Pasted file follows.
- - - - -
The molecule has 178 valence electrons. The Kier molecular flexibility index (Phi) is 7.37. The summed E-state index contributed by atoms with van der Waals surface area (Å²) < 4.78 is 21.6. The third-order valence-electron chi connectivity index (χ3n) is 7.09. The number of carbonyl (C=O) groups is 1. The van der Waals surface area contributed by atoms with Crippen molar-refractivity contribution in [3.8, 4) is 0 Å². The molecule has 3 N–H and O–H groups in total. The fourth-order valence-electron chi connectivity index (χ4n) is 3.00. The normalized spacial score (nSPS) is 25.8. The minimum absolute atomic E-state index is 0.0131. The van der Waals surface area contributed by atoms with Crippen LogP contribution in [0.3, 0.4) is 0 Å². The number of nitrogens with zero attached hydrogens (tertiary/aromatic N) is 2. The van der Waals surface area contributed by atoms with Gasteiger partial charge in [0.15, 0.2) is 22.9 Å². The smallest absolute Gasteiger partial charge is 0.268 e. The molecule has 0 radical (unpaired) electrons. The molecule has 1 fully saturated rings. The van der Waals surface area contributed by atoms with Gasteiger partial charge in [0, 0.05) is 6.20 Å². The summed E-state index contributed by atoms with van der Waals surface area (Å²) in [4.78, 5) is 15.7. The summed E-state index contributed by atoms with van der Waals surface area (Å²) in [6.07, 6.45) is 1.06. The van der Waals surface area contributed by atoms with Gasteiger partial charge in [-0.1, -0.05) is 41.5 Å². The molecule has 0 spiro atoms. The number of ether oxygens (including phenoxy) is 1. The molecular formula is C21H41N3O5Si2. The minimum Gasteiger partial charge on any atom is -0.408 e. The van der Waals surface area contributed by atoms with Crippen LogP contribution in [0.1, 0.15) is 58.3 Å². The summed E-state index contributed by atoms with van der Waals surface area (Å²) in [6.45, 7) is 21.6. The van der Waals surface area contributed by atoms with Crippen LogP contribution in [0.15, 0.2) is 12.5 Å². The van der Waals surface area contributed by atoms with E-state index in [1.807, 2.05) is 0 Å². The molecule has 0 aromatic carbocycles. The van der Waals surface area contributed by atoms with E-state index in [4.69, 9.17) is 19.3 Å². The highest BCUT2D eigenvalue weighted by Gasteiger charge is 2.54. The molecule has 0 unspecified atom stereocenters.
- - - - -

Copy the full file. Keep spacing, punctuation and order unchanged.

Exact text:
The molecule has 178 valence electrons. The Kier molecular flexibility index (Phi) is 7.37. The summed E-state index contributed by atoms with van der Waals surface area (Å²) < 4.78 is 21.6. The third-order valence-electron chi connectivity index (χ3n) is 7.09. The number of carbonyl (C=O) groups is 1. The van der Waals surface area contributed by atoms with Crippen molar-refractivity contribution in [3.8, 4) is 0 Å². The molecule has 3 N–H and O–H groups in total. The fourth-order valence-electron chi connectivity index (χ4n) is 3.00. The normalized spacial score (nSPS) is 25.8. The minimum absolute atomic E-state index is 0.0131. The van der Waals surface area contributed by atoms with Crippen LogP contribution in [0.3, 0.4) is 0 Å². The number of nitrogens with zero attached hydrogens (tertiary/aromatic N) is 2. The van der Waals surface area contributed by atoms with Gasteiger partial charge in [0.15, 0.2) is 22.9 Å². The smallest absolute Gasteiger partial charge is 0.268 e. The molecule has 0 radical (unpaired) electrons. The molecule has 1 fully saturated rings. The van der Waals surface area contributed by atoms with Gasteiger partial charge in [0, 0.05) is 6.20 Å². The summed E-state index contributed by atoms with van der Waals surface area (Å²) in [4.78, 5) is 15.7. The summed E-state index contributed by atoms with van der Waals surface area (Å²) in [6.07, 6.45) is 1.06. The van der Waals surface area contributed by atoms with Gasteiger partial charge in [-0.1, -0.05) is 41.5 Å². The molecule has 0 spiro atoms. The number of ether oxygens (including phenoxy) is 1. The molecular formula is C21H41N3O5Si2. The minimum Gasteiger partial charge on any atom is -0.408 e. The van der Waals surface area contributed by atoms with Crippen LogP contribution in [0.1, 0.15) is 58.3 Å². The summed E-state index contributed by atoms with van der Waals surface area (Å²) in [6.45, 7) is 21.6. The van der Waals surface area contributed by atoms with Crippen LogP contribution in [0.15, 0.2) is 12.5 Å². The van der Waals surface area contributed by atoms with E-state index in [1.807, 2.05) is 0 Å². The molecule has 0 aromatic carbocycles. The van der Waals surface area contributed by atoms with E-state index in [4.69, 9.17) is 19.3 Å². The highest BCUT2D eigenvalue weighted by Gasteiger charge is 2.54. The molecule has 0 unspecified atom stereocenters.